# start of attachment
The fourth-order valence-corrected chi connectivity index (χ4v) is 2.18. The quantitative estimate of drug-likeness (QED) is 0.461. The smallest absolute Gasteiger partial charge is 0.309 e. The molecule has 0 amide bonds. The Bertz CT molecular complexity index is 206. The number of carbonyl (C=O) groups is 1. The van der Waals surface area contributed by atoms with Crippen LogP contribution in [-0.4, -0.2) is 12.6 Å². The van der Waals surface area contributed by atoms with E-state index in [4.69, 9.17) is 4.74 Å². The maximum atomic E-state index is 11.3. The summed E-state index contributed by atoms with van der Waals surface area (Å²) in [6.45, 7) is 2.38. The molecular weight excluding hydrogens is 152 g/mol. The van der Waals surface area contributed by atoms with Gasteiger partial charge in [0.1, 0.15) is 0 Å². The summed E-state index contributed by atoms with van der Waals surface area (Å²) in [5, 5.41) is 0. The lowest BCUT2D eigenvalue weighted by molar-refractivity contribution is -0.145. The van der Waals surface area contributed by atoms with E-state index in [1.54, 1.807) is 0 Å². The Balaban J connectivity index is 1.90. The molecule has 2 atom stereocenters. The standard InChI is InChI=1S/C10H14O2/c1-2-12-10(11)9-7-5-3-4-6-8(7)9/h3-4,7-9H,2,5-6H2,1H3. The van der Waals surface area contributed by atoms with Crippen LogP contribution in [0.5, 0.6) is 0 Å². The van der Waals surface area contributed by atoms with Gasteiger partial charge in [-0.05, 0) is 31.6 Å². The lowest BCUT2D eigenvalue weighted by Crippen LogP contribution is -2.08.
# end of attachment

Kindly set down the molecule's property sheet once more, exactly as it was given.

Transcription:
The fourth-order valence-corrected chi connectivity index (χ4v) is 2.18. The quantitative estimate of drug-likeness (QED) is 0.461. The smallest absolute Gasteiger partial charge is 0.309 e. The molecule has 0 amide bonds. The Bertz CT molecular complexity index is 206. The number of carbonyl (C=O) groups is 1. The van der Waals surface area contributed by atoms with Crippen LogP contribution in [-0.4, -0.2) is 12.6 Å². The van der Waals surface area contributed by atoms with E-state index in [4.69, 9.17) is 4.74 Å². The maximum atomic E-state index is 11.3. The summed E-state index contributed by atoms with van der Waals surface area (Å²) in [6.45, 7) is 2.38. The molecular weight excluding hydrogens is 152 g/mol. The van der Waals surface area contributed by atoms with Gasteiger partial charge in [0.1, 0.15) is 0 Å². The summed E-state index contributed by atoms with van der Waals surface area (Å²) in [5, 5.41) is 0. The lowest BCUT2D eigenvalue weighted by molar-refractivity contribution is -0.145. The van der Waals surface area contributed by atoms with E-state index in [1.54, 1.807) is 0 Å². The Balaban J connectivity index is 1.90. The molecule has 2 atom stereocenters. The standard InChI is InChI=1S/C10H14O2/c1-2-12-10(11)9-7-5-3-4-6-8(7)9/h3-4,7-9H,2,5-6H2,1H3. The van der Waals surface area contributed by atoms with Crippen LogP contribution in [0.5, 0.6) is 0 Å². The van der Waals surface area contributed by atoms with Gasteiger partial charge in [-0.05, 0) is 31.6 Å². The lowest BCUT2D eigenvalue weighted by Crippen LogP contribution is -2.08.